I really like that.

earphones
And, I mean, look: In my personal life, I am generally with Abed on this. You will note, if you are a long-time listener, that I do not generally talk about this stuff on the podcast, even though it’s certainly something that informs the way I interact with the material I’m discussing (not to mention the baseline degree of granular obsession that making a career out of explaining the minutiae of X-Men continuity requires). If you know me outside of the podcast, ditto, unless you’re one of a very small handful of people. Note that, nearly 1000 words into a post that is literally about reading X-Men as an Autistic person, this sentence is the first in which I’ve formally labeled myself as such.

That is, I think, how it often goes. There are a lot of reasons for it, but the primary one is that labels are generally not part of our day-to-day interactions. Autism may mediate my day-to-day experiences, but it’s not germane to most of my day-to-day conversations or relationships.

notsureiseetheupsideAt the same time, once I concretely use a label, people start interacting with it instead of with me–which is the same reason I’m leery of seeing it applied textually to characters I care about. I associate labels with loss of agency, the right to self-definition. People read Autistic and see Claudette St. Croix or one of a dozen other facile pop-culture misrepresentations; or their six-year-old cousin who’s really into trucks; or John Elder Robinson, who seems like a neat dude but has about as much in common with me as Augusten Burroughs has with a random person who isn’t Autistic.

And I don’t want that. I mean, fuck, I’m Autistic: misinterpretation and assumptions about my intentions are nails on a blackboard. What I want is for you to interpret my text with the understanding that I’ve chosen these words with care, and a baseline understanding that while you may find points of intersection and identification, you will not come away with an exact understanding of how I feel, because we aren’t the same person. I want you to trust the validity of my perspective, even when you have textual evidence that it’s not wired the same way as yours. I want the freedom to define the terms in which you get to talk about me.

I want that for fictional characters, too. Obvious caveats apply: fictional characters are not people, and concepts like self-determination don’t apply to them the same ways they do to you or me. But it’s equally short-sighted to deny that the way we interact with and talk about fictional characters reflects and informs the way we interact with and talk about real people.

AnotherTwentyMinutesDownTheRoadAmbiguity has other values, too. I’ve talked and written a lot about the wild inconsistency that results from characters being portrayed by dozen of creative teams over decades, and how much I like the fact that that creates room for a dizzying range of interpretations and points of identification. My Cyclops is not your Cyclops, and that’s okay. That’s awesome.

It’s important to me to see characters with enough wiggle room to provide points of identification for multiple perspectives, because no matter how hard we try to make someone for everyone, everyone’s experiences are different, and there’s never really going to be enough. I want to be able to interpret Cyclops as Autistic and get what I need from that, and still have there be space within canon for Readers J and Q to see something entirely different and get what they need from that.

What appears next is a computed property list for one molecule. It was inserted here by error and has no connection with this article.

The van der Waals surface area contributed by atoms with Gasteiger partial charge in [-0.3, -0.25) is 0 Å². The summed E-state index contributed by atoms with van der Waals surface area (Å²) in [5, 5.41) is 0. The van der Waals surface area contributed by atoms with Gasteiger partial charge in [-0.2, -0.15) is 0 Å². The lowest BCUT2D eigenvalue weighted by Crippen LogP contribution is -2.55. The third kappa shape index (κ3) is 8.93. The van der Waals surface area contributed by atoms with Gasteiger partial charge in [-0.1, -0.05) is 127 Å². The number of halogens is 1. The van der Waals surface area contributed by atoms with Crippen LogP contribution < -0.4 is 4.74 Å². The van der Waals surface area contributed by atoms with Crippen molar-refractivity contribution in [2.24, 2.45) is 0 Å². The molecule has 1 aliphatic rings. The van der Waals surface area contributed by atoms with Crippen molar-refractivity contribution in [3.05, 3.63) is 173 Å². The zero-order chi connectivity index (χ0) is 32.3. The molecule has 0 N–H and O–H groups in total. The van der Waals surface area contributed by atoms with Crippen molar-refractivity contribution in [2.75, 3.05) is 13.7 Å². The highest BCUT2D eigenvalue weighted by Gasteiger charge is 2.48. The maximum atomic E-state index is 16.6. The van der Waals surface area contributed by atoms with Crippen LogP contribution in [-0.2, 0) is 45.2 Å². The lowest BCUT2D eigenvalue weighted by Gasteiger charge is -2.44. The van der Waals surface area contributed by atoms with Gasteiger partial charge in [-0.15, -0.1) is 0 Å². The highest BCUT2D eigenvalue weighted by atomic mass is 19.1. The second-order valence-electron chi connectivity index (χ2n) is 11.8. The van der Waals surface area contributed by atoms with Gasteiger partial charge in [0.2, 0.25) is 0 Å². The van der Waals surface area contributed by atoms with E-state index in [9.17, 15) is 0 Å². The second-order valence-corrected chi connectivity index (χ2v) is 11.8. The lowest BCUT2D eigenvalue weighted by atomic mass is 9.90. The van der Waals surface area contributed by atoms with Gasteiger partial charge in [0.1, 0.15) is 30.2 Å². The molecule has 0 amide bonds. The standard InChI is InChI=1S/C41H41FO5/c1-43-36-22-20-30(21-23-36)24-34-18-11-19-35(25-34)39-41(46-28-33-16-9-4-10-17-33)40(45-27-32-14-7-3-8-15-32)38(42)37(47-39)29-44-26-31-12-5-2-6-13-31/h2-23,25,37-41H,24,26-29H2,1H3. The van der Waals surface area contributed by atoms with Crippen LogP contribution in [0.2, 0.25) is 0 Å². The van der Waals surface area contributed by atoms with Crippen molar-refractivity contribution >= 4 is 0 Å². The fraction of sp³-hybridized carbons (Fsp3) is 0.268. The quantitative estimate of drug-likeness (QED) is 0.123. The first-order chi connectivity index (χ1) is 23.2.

On the other hand:

boatI’m reading comics in a world where characters are popularly assumed to be a narrow and very specific default. There’s really no definitive textual evidence that Rogue is cisgender, or (pre-All-New #40) Iceman is straight; but posit otherwise, and you will get some deeply hostile pushback. In an ideal schema, I’d like to see that be the factor that changes; but the uncomfortable truth is that we live in a world where it’s a lot easier to change comics than to change society.

I don’t know if there’s a good answer here. I know what I like and look for: representations of Autism or queerness or other outside-the-narrow-default stuff I identify with that are casual and don’t involve labels but are also clearly intentional. Showing a character taking antidepressants as part of their routine, even if their depression is never discussed as a plot point; or casually using neutral pronouns. I want to see mantelpiece photos of unconventional families, and ASL interpreters in classrooms. What it comes down to, I think, is that I want canon representation whose legitimacy isn’t dependent on labels.

LoveYouGuysStaySafe

 


NOTES:

1. For folks to whom the semantics matter: I’m using descriptive rather than person-first language; and capitalizing autistic as a proper adjective when it refers to individuals or communities, but not in medical contexts. I say “not Autistic” rather than neurotypical or allistic for reasons that are about half semantic and half political. Using neurotypical to mean not Autistic is misleading and erases a lot of marginalized people; and allistic is jargon-y to an extent that makes it dubiously useful outside of specialized contexts.

That said: there is no standard style guide or usage for most of this. Do what works for you. (Except neurotypical; fuck that shit, seriously.)

2. I’m saying “labeled” instead of “diagnosed” here because both of those “diagnoses” were inaccurate, facile bullshit.

3. Pursuant to X-Factor #1: if someone I loved and respected and knew I’d let down told me “Never come back,” I would never go back; and I would genuinely believe that I was doing the right thing, in accordance with their explicitly stated wishes.